Terminator 3 has, for those who remember with fondness the high definition format war, already received the hi-def treatment. Warner Bros, which owns the rights to the film in the US, released it in a decent HD DVD package, with a Blu-ray that followed. But it’s never been released over here in high definition, thanks to Sony owning the rights in the UK. And it chose to hold things off until the eve of Terminator: Salvation‘s big screen debut.
And so here we are. The third Terminator movie, the first without James Cameron, and the one that Arnie clearly did for the money. It’s also the Austrian Oak’s last major blockbuster movie, and we suspect that might remain the case. Content to run California and pop up in occasional cameo roles, this almost feels like Arnie’s farewell to action cinema.
To be fair, he could have picked a better way to go. I don’t subscribe to the general feeling of dislike that Terminator 3 generates, but then I guess I didn’t go in expecting a proper Terminator sequel. As it happened, it strains to stay true to the franchise, and director Jonathan Mostow proves not to be a bad choice at all. But James Cameron he isn’t, and this is the first Terminator to lack a strong idea behind it, or a big technological shift. It’s the first to seemingly go through the motions, however impressive some of those motions may be.
Take the introduction of Kristanna Loken as the first female Terminator. I quite liked her in the film, but at no point was I convinced that her presence was down to anything more than someone saying “wouldn’t it be great to have a female terminator?” Mixed with Arnie spitting out lines unbecoming of the franchise (“She’ll be back”? Pur-lease…), and you can’t help but conclude that it was a film made for the wrong reasons. For the most part, it’s Terminator by the numbers.
That said, Mostow, to be fair, delivers a solid, summer blockbuster action flick. Keeping the big action sequences in the lens of his camera rather than the computers of ILM, there’s a bit of an old fashioned – and welcome – flavour to the big truck chase, for instance, and there’s quite an old-fashioned approach to some of the film’s key sequences.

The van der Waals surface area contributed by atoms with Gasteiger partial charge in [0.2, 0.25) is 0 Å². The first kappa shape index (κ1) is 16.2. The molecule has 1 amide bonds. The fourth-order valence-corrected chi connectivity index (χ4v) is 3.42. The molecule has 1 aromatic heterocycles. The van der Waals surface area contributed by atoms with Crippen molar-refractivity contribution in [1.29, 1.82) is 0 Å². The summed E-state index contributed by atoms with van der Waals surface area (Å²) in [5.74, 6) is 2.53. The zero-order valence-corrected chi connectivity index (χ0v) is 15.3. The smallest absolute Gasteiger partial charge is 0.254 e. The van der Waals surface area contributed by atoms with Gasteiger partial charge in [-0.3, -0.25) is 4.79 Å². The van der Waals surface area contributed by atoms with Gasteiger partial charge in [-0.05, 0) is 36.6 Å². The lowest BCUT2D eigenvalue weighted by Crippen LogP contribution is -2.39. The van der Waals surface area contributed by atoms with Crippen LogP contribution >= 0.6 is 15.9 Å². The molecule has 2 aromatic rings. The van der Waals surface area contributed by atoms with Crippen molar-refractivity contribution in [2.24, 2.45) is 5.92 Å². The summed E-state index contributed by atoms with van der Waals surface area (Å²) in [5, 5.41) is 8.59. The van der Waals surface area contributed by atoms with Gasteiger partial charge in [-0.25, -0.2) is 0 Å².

But what makes the film still worth talking about is its ending. The last ten minutes or so single-handedly justify the film’s existence, with a finale that’s as bold as anything I’ve seen in a blockbuster movie in the past decade. On the off-chance you’ve not seen it, I’ve no intention of spoiling it here, but it’s a remarkable conclusion to an otherwise brainless, competent action flick.
The DiscThe Blu-ray carries across the extras from the Warner Bros release of the film, and it’s a bit of a mixed bag. All presented in standard definition, most of it is by the numbers. You get a quite awful Sgt Candy deleted scene (and it almost beggars belief that they filmed it in the first place), while things improve when Todd McFarlane talks through the making of the toys. Further featurettes are strictly routine and generally unspectacular.
The two commentaries are fine, though. Jonathan Mostow takes one commentary track by himself, and then there’s a group commentary with Arnie, Mostow, Kristanna Loken, Claire Danes and Nick Stahl. It’s glued together, as the contributors to the track recorded their contributions separately (although Mostow and Danes were in the same room), but a nice job is done, and there’s a good deal of interest in there.
Meanwhile, the high definition upgrade is strong. The picture quality here is very good, with plenty of detail shining through, and a thumping, broad, surround sound mix to back it up. Given the action-packed nature of the film, it has a lot of work to do, and does a strong job.
That said, there’s nothing vital about the package here, both in terms of the film itself and the extra content you get. Yet the film, like it or loathe it, does have some courage to it come that final reel, and perhaps it’s not the unmitigated disaster that some would suggest it is….?
The Film:The Disc: